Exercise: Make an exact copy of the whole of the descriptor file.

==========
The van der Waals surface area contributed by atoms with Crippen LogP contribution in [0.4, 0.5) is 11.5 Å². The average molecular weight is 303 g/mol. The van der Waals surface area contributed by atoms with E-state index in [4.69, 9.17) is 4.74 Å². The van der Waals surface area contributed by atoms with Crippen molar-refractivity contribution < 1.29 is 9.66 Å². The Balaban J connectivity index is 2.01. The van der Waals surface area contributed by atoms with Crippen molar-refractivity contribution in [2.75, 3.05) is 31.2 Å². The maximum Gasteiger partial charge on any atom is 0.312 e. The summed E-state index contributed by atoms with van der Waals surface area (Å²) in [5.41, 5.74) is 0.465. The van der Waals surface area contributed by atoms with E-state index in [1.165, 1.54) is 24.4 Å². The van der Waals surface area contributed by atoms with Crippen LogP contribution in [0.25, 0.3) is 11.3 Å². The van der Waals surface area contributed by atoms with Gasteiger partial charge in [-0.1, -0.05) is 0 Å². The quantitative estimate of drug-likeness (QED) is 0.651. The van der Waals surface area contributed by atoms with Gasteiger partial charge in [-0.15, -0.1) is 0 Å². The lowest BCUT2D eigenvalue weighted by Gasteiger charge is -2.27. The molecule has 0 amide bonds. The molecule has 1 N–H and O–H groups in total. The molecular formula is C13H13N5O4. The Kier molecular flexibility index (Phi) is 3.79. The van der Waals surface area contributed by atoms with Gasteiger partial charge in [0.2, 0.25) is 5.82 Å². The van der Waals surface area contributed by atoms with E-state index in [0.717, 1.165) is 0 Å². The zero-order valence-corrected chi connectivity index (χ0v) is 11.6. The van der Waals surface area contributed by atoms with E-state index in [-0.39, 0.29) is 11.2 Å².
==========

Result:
The van der Waals surface area contributed by atoms with Crippen LogP contribution in [0.4, 0.5) is 11.5 Å². The average molecular weight is 303 g/mol. The van der Waals surface area contributed by atoms with E-state index in [4.69, 9.17) is 4.74 Å². The van der Waals surface area contributed by atoms with Crippen molar-refractivity contribution < 1.29 is 9.66 Å². The Balaban J connectivity index is 2.01. The van der Waals surface area contributed by atoms with Crippen molar-refractivity contribution in [2.75, 3.05) is 31.2 Å². The maximum Gasteiger partial charge on any atom is 0.312 e. The summed E-state index contributed by atoms with van der Waals surface area (Å²) in [5.41, 5.74) is 0.465. The van der Waals surface area contributed by atoms with E-state index in [1.165, 1.54) is 24.4 Å². The van der Waals surface area contributed by atoms with Crippen LogP contribution in [0.25, 0.3) is 11.3 Å². The van der Waals surface area contributed by atoms with Gasteiger partial charge in [-0.1, -0.05) is 0 Å². The quantitative estimate of drug-likeness (QED) is 0.651. The van der Waals surface area contributed by atoms with Gasteiger partial charge in [-0.15, -0.1) is 0 Å². The lowest BCUT2D eigenvalue weighted by Gasteiger charge is -2.27. The molecule has 0 amide bonds. The molecule has 1 N–H and O–H groups in total. The molecular formula is C13H13N5O4. The Kier molecular flexibility index (Phi) is 3.79. The van der Waals surface area contributed by atoms with Gasteiger partial charge in [0.2, 0.25) is 5.82 Å². The van der Waals surface area contributed by atoms with E-state index in [0.717, 1.165) is 0 Å². The zero-order valence-corrected chi connectivity index (χ0v) is 11.6. The van der Waals surface area contributed by atoms with E-state index in [-0.39, 0.29) is 11.2 Å².